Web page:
Over the course of a year, Kirisits, her co-Principal Investigators Professor Kerry Kinney and Research Associate Professor Michael Barrett and their engineering students examined water collected from five roofing materials: asphalt fiberglass shingle, Galvalume, concrete tile, cool and green roofs.

The test sites included both pilot-scale and full-scale residential roofs one of which was the roof on the home of Kirisits and her husband. The other roofs were located at or near the Lady Bird Johnson Wildflower Center, where her team had the expertise of the center's director of research and consulting, Dr. Mark Simmons, who helped them interpret some of their findings.

"We had a phenomenal graduate and undergraduate student team. I think the research topic captured their imagination because it's tangible; it's something they could do in their own home. They can talk to their parents about it and they get it," Kirisits said. "Our generation of students is sustainable and green-minded, so it was a great project for them to be involved in and lead."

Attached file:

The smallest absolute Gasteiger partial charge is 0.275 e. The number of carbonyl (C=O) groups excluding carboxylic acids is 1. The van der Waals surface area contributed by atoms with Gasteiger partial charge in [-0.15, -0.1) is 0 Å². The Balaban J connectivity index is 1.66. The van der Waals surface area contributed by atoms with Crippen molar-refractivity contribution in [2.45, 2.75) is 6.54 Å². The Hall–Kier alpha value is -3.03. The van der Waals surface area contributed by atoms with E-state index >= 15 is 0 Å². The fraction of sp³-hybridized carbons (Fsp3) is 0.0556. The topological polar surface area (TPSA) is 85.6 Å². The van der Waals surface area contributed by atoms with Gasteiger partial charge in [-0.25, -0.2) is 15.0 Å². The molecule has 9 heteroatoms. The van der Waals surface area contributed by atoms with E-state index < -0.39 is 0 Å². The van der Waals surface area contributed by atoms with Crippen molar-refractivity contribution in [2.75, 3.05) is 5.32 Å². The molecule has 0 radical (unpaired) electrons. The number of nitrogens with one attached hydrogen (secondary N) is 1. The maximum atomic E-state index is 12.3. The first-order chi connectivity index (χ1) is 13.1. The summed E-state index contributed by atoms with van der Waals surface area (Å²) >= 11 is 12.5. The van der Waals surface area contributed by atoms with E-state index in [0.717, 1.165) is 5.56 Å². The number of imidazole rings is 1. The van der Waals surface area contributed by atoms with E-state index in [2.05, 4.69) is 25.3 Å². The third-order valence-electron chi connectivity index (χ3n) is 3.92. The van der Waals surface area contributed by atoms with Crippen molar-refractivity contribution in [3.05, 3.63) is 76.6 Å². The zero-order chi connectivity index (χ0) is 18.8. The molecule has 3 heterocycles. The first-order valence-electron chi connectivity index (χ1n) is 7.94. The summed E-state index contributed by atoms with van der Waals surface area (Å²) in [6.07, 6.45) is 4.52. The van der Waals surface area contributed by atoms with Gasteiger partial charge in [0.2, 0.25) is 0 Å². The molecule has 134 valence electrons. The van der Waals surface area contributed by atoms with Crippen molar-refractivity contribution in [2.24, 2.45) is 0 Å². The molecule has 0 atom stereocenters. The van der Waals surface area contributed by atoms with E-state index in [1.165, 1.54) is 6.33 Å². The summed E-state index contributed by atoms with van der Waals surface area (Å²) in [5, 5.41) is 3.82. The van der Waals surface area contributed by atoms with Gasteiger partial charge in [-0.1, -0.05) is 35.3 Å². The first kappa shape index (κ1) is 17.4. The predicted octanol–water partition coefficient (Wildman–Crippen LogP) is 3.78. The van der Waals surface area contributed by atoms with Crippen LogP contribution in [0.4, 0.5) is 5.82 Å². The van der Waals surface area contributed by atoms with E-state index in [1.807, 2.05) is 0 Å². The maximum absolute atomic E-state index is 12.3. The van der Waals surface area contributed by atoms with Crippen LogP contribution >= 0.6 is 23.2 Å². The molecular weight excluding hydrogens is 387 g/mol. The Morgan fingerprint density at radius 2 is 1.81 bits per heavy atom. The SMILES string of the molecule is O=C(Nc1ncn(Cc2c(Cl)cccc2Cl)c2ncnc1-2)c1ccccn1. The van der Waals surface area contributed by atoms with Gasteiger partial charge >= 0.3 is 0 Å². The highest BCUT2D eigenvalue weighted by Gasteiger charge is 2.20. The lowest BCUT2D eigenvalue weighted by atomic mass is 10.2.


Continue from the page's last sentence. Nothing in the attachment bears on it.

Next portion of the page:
Rainwater harvesting has been practiced in some form or another for centuries, but its popularity declined in the United States after the advent of large centralized water supply systems that provide cheap, reliable and abundant water.

The practice has experienced a rebirth in the United States in recent years, however, thanks largely to growing environmental concerns and dwindling water supplies in parts of the country.

The U.S. Environmental Protection Agency doesn't regulate the quality of residential rainwater collected through harvesting, but some local agencies and states, like Texas and Hawaii which are among the most proactive offer voluntary water quality guidelines.

While some roofing materials performed better than others in the study, Kirisits said rainwater harvested from each of the roofs would still have to be treated if the consumer wanted to meet EPA's drinking water standards or reuse guidelines.


'/>"/>

Contact: Melissa Mixon
melissa.mixon@austin.utexas.edu
512-471-2129
University of Texas at Austin
Source:Eurekalert

Related biology news :

1. Hoarding rainwater could dramatically expand range of dengue-fever mosquito
2. Nanofarming technology harvest biofuel oils without harming algae
3. Childrens Hospital Oakland scientists first to discover new source for harvesting stem cells
4. NOAA bans commercial harvesting of krill
5. Early rice harvests ease annual famine in Bangladesh